A blog for the enterprise open source community
Do not confuse Microsoft IP with LinuxJay Lyman, July 16, 2009 @ 2:32 pm ET
Microsoft’s latest intellectual property (IP) licensing agreement is once again raising eyebrows among Linux and open source software fans, prompting some to wonder what Microsoft may be doing with regard to Linux and open source software. However, let us consider how possible, or perhaps even whether possible, it would be for Microsoft to bring licensing or litigation to or against another company, whether a vendor or user of enterprise IT, that did not in some way involve Linux and open source software. The latest Microsoft IP deal, while indeed cause for some concern, is also further evidence of how pervasive and entrenched Linux and open source software is in all of IT, from smartphones and consumer electronics to enterprise servers, HPC and virtualization, to key verticals and cloud computing.
Linux and open source played a small, if not insignificant role, in the recent TomTom case, which was settled, but continued to concern open source supporters. Still, that issue may become irrelevant since the advent of a workaround to Microsoft’s patented and dated File Allocation Table (FAT) technology. Furthermore, as we saw following the TomTom lawsuit and subsequent settlement with Microsoft, there has been no impact on Linux in the embedded devices space. If anything, momentum for Linux and open source continues to accelerate here considering devices such as Google Android and Palm Pre smartphones, Intel’s $884m bet with acquisition of Wind River and continued strength for embedded Linux players.
I must admit, I was not familiar with Melco Group or Buffalo NAS technology, the vendor and product involved in the latest Microsoft IP announcement, which admittedly does make several mentions of Linux. Still, I cover Linux and open source software pretty closely, and neither were on the radar. Is it truly accurate to consider Melco Group a ‘Linux vendor?’ To me the term connotes a vendor of the Linux OS, or perhaps even stretching to a specialty provider that relies or focuses heavily on Linux. Melco Group seems no more a Linux company than any hosting company, telecommunications company, set-top box manufacturer, satellite TV service operator, printer maker, navigational device manufacturer, server performance vendor, HPC clustering specialist or cloud computing player.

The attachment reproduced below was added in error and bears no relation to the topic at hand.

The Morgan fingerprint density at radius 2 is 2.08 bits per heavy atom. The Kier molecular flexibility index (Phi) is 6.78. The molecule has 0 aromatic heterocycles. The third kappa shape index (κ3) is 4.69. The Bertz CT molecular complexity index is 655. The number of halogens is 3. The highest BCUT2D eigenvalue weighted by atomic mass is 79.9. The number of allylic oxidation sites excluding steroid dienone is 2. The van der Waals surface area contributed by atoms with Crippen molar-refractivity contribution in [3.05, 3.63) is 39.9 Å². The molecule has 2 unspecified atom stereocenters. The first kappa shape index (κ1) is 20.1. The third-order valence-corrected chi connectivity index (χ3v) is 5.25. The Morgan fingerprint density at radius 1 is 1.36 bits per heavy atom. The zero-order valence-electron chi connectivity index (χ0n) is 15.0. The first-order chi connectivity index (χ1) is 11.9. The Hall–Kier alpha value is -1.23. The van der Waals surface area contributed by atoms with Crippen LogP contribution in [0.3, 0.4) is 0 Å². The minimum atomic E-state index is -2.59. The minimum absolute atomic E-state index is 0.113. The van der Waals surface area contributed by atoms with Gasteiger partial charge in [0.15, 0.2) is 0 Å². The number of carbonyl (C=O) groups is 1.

This indicates it would be folly for Microsoft to attack Linux or open source software. In doing so, it would shut itself out of virtually all of the key IT markets — smartphones, navigational devices, automotive industry application, healthcare, telecom and other verticals, servers, HPC, virtualization, cloud computing, etc.
I would never say that Linux and open source software vendors, or anyone else, should not be cautious, judicious and pragmatic when dealing with Microsoft. I continue to have my own skepticisms and concerns about the company. However, I think we need to consider the idea that Microsoft is more interested in monetizing its intellectual property by licensing than it is in harming or fighting open source. There will be times that its intellectual property crosses over with open source software projects and vendors, which have evolved and matured to the point they are present in all layers, sectors and corners of our industry. There will also be times when there are no connections to any Linux or open source software.
Microsoft’s legitimate support of Linux and other open source software continues to grow, and there are certainly rewards to running on Windows. Supporters of Linux and open source should be able to take the compliment, the validation and the opportunity without alarms going off every time an organization that touches Linux or open source is involved in IP licensing or litigation. After all, tell me, what enterprise organization doesn’t touch open source software in some way today? This is further validation that Linux and open source have arrived and are here to stay.
Comments (22) Categories: Software